6. JT conveniently forgot to mention the profanity laced screed from former Cub manager, Lee Elia back in the early 80’s. But, Elia committed the cardinal sin of directing his vitriol @ the fans. It is now safe to admit, myself, my partner investigator @ Clausen Miller, and the younger son of coach Ray Meyer were attending that game, playing hooky from work. It was a cold, damp day and the booing we gave Elia for his woefully inept pitching decisions were heard clearly by Elia. He looked up in the stands giving us the stink eye. So, we were part of the “f@ckin’ unemployed f@ckin’ fans who don’t have a f@ckin’ life and come out to the f#ckin’ ballpark, ripping everything f$ckin’ thing I do!” The longtime radio sports guy for WLS, Les Grobstein, had his tape recorder running after the game and got the classic screed. It’s worth listening to if you want a good laugh.

  7. Paul C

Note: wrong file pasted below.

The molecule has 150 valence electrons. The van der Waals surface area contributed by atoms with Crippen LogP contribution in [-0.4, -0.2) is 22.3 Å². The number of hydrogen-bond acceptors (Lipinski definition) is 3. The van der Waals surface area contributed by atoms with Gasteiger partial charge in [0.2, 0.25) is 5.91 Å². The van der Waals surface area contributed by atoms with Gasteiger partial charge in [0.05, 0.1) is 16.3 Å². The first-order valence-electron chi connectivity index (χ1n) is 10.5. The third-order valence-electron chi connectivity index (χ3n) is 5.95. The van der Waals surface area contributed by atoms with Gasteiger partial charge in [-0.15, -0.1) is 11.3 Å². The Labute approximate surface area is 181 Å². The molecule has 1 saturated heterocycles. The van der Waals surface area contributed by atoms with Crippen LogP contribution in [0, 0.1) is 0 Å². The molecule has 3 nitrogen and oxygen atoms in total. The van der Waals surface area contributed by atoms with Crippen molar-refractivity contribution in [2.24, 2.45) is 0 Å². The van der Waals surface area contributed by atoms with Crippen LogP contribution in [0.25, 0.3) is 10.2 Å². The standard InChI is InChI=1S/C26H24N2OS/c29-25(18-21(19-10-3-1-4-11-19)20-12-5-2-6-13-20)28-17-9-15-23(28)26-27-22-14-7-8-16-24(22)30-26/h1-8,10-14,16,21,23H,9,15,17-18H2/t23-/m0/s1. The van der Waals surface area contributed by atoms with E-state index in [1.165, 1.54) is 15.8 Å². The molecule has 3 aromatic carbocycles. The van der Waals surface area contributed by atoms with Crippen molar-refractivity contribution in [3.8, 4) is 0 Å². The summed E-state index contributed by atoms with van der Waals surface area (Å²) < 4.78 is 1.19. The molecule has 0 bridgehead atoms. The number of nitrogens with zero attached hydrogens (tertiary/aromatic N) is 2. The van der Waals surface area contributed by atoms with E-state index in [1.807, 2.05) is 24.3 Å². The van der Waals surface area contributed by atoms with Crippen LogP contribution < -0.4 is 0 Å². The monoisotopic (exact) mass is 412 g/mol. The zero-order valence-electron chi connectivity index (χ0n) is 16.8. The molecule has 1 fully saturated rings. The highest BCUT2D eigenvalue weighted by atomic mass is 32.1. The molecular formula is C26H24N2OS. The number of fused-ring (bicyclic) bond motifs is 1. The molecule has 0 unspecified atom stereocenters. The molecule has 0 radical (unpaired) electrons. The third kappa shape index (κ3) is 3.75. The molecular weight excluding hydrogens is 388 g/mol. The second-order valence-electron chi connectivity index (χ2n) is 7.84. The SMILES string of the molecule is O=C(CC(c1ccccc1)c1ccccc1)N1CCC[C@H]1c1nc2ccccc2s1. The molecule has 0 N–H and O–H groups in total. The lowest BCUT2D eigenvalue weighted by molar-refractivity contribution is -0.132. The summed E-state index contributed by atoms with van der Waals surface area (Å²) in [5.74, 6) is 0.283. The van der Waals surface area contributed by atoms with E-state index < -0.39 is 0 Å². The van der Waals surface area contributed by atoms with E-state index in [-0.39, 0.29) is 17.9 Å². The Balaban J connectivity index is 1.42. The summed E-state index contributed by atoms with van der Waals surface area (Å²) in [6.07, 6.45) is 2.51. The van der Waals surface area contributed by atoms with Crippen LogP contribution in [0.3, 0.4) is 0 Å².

I hear broadcasts all of the time about injured players or players having operations. It’s not considered top secret information. Anything that the manager wanted to sidestep and not answer could’ve been accomplished in a professional and civil manner. The reporter’s job is just that, to report the news. Anything that needed to be kept confidential, or secret, does not require a diatribe full of vulgarity. A simple response such as WE’RE STILL DECIDING WHAT TO DO or WE’RE CONSIDERING OUR ALTERNATIVES would’ve sufficed. This isn’t about respect for the press. That’s irrelevant, especially since the reporter seemed to be respectful and polite. No valid explanation for the outburst. Remember, he wasn’t in a locker room. He was speaking for the team and the organization. He came off as nuts and unhinged. Makes one wonder how he deals with the players, behind the scenes. That is relevant.